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The Washington Monthly Recommends Books And Trains To Obama

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Gather ye rosebuds everyone, it's time to read a magazine, as isour long-standing Thursday afternoon tradition. Let's see, let's see. How about The Washington Monthly, which has proudly resisted becoming in any way trendy since its inception. Come now, let's take a look inside and maybe figure out why. (Early guess: nearly every article title is a pun?)


"Back on Tracks": Virginia is investing its time and money in the latest of fashionable technologies: a railroad automotive machine! These "trains" will solve the following problems: highway collisions, the recession, global warming, and what to do with all the dilapidated railroad tracks. But no fat cats in Washington are taking these trains seriously you see, even though back in olden times all the tycoons talked of nothing but trains. In conclusion, the public must be taxed heavily, so that they -- and their goods -- can ride in more of the trains they don't bother to ride now. [Back on Track]

"What Obama Should Read": Here are 25 books that President Barry should read. Like the "25 things" forms on Facebook that, like many things, literally did not exist until the New York Times willed it to, with a trend-piece, the Monthly rounded up some intellectuals and writers, all of whom know just what our President should read. Such books range from wonky books about Africa to wonky books about the Middle East, and a Graham Greene novel. [What Obama Should Read]

"Bad Reactors": Ever heard of Finland? It's like a Utopian hostel that decided to build itself a nuclear reactor, a decision that was beloved by the entirety of Earth. Eh, except turns out the reactor was actually kind of poorly made, oh and also it's not really that good for the environment after all. This wouldn't matter at all really, it being Finland, but this thing is a precedent-setting creation, and if it ever stops sucking, it could effect nuclear energy policy in the US. [Bad Reactors]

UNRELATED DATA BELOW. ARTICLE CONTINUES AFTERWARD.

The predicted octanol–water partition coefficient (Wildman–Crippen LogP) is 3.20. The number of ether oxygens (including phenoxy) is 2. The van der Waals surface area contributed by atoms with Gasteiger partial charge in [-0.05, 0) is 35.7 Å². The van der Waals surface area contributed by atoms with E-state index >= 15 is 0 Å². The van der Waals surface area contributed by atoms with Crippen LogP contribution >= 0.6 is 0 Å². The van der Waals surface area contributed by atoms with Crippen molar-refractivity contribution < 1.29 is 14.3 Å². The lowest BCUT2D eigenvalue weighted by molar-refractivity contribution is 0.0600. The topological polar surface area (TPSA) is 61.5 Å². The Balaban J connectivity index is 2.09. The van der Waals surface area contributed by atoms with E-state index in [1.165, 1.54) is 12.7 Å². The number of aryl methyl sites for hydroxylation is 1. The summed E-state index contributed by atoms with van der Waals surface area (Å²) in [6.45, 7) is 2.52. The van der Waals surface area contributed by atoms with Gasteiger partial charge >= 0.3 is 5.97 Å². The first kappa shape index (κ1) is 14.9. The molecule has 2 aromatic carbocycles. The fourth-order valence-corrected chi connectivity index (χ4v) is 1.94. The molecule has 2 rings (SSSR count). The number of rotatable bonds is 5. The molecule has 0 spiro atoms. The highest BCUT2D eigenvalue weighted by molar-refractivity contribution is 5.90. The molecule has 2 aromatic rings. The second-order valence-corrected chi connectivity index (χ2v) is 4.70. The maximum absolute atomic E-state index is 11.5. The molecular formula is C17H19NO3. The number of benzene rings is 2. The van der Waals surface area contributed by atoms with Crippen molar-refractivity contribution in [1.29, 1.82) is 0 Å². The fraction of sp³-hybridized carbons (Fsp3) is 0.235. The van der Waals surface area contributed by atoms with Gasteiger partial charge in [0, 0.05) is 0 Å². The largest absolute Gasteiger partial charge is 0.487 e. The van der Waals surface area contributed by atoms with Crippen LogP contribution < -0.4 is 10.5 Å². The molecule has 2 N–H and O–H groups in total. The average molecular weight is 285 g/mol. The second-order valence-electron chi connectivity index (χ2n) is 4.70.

"The Little Unions That Couldn't": Despite Obama's best efforts to make sure that everyone gets along (not red states or blue states, but United States, etc.), the thing that might actually put a wedge into his weird plan is this, the Employee Free Choice Act, which would make it easier for employees to unionize. And if there's one thing that Republicans hate more than fact-checking or having sex with their wives, it's unions. Oh, and the Clintons. And Nancy Pelosi. But we digress. Another mortal enemy of the EFCA is Rite-Aid, the innocuous-seeming beast that's undoubtedly underneath your apartment building at the very moment. Caution, gentle readers. [The Little Unions That Couldn't]

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